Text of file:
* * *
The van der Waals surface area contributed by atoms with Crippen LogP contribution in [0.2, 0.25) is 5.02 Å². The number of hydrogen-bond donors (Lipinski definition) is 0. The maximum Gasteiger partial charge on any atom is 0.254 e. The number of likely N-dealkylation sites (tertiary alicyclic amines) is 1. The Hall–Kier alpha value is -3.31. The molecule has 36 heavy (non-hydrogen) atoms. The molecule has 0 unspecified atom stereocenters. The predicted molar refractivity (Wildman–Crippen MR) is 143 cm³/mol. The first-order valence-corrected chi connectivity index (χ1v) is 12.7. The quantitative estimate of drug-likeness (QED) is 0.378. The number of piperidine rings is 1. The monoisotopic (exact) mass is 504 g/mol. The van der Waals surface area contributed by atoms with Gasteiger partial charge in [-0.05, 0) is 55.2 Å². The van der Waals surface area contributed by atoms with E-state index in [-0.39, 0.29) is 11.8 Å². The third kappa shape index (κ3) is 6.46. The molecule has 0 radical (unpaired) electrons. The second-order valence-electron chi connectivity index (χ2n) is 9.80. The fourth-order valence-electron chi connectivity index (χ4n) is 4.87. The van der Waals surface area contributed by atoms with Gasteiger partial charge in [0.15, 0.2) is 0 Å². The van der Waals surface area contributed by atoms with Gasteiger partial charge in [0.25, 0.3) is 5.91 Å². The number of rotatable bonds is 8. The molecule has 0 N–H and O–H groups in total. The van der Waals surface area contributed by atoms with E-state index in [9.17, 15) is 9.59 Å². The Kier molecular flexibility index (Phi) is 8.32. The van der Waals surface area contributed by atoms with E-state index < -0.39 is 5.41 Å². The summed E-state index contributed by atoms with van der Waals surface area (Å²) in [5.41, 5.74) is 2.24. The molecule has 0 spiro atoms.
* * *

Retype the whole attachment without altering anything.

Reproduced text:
The van der Waals surface area contributed by atoms with Crippen LogP contribution in [0.2, 0.25) is 5.02 Å². The number of hydrogen-bond donors (Lipinski definition) is 0. The maximum Gasteiger partial charge on any atom is 0.254 e. The number of likely N-dealkylation sites (tertiary alicyclic amines) is 1. The Hall–Kier alpha value is -3.31. The molecule has 36 heavy (non-hydrogen) atoms. The molecule has 0 unspecified atom stereocenters. The predicted molar refractivity (Wildman–Crippen MR) is 143 cm³/mol. The first-order valence-corrected chi connectivity index (χ1v) is 12.7. The quantitative estimate of drug-likeness (QED) is 0.378. The number of piperidine rings is 1. The monoisotopic (exact) mass is 504 g/mol. The van der Waals surface area contributed by atoms with Gasteiger partial charge in [-0.05, 0) is 55.2 Å². The van der Waals surface area contributed by atoms with E-state index in [-0.39, 0.29) is 11.8 Å². The third kappa shape index (κ3) is 6.46. The molecule has 0 radical (unpaired) electrons. The second-order valence-electron chi connectivity index (χ2n) is 9.80. The fourth-order valence-electron chi connectivity index (χ4n) is 4.87. The van der Waals surface area contributed by atoms with Gasteiger partial charge in [0.15, 0.2) is 0 Å². The van der Waals surface area contributed by atoms with Gasteiger partial charge in [0.25, 0.3) is 5.91 Å². The number of rotatable bonds is 8. The molecule has 0 N–H and O–H groups in total. The van der Waals surface area contributed by atoms with E-state index in [9.17, 15) is 9.59 Å². The Kier molecular flexibility index (Phi) is 8.32. The van der Waals surface area contributed by atoms with E-state index < -0.39 is 5.41 Å². The summed E-state index contributed by atoms with van der Waals surface area (Å²) in [5.41, 5.74) is 2.24. The molecule has 0 spiro atoms.